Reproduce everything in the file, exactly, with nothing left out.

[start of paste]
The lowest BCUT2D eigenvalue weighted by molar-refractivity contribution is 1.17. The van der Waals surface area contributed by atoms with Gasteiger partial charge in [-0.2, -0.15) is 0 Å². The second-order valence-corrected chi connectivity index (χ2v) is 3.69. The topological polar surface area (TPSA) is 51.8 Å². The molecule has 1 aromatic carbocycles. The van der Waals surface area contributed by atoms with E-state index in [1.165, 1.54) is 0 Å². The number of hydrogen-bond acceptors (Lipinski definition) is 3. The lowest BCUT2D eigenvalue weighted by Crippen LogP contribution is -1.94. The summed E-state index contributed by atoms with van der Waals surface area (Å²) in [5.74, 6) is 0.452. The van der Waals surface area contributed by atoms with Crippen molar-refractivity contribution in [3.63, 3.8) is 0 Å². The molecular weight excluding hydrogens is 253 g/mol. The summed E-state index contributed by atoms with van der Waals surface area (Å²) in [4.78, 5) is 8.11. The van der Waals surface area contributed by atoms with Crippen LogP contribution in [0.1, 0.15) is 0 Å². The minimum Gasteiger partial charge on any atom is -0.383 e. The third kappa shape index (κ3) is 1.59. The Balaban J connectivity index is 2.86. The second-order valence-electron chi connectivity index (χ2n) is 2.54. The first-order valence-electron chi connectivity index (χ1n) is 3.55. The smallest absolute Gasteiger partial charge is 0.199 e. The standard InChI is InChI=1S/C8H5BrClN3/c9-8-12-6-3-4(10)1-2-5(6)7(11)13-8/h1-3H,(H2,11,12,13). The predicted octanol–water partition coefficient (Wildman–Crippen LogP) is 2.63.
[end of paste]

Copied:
The lowest BCUT2D eigenvalue weighted by molar-refractivity contribution is 1.17. The van der Waals surface area contributed by atoms with Gasteiger partial charge in [-0.2, -0.15) is 0 Å². The second-order valence-corrected chi connectivity index (χ2v) is 3.69. The topological polar surface area (TPSA) is 51.8 Å². The molecule has 1 aromatic carbocycles. The van der Waals surface area contributed by atoms with E-state index in [1.165, 1.54) is 0 Å². The number of hydrogen-bond acceptors (Lipinski definition) is 3. The lowest BCUT2D eigenvalue weighted by Crippen LogP contribution is -1.94. The summed E-state index contributed by atoms with van der Waals surface area (Å²) in [5.74, 6) is 0.452. The van der Waals surface area contributed by atoms with Crippen molar-refractivity contribution in [3.63, 3.8) is 0 Å². The molecular weight excluding hydrogens is 253 g/mol. The summed E-state index contributed by atoms with van der Waals surface area (Å²) in [4.78, 5) is 8.11. The van der Waals surface area contributed by atoms with Crippen LogP contribution in [0.1, 0.15) is 0 Å². The minimum Gasteiger partial charge on any atom is -0.383 e. The third kappa shape index (κ3) is 1.59. The Balaban J connectivity index is 2.86. The second-order valence-electron chi connectivity index (χ2n) is 2.54. The first-order valence-electron chi connectivity index (χ1n) is 3.55. The smallest absolute Gasteiger partial charge is 0.199 e. The standard InChI is InChI=1S/C8H5BrClN3/c9-8-12-6-3-4(10)1-2-5(6)7(11)13-8/h1-3H,(H2,11,12,13). The predicted octanol–water partition coefficient (Wildman–Crippen LogP) is 2.63.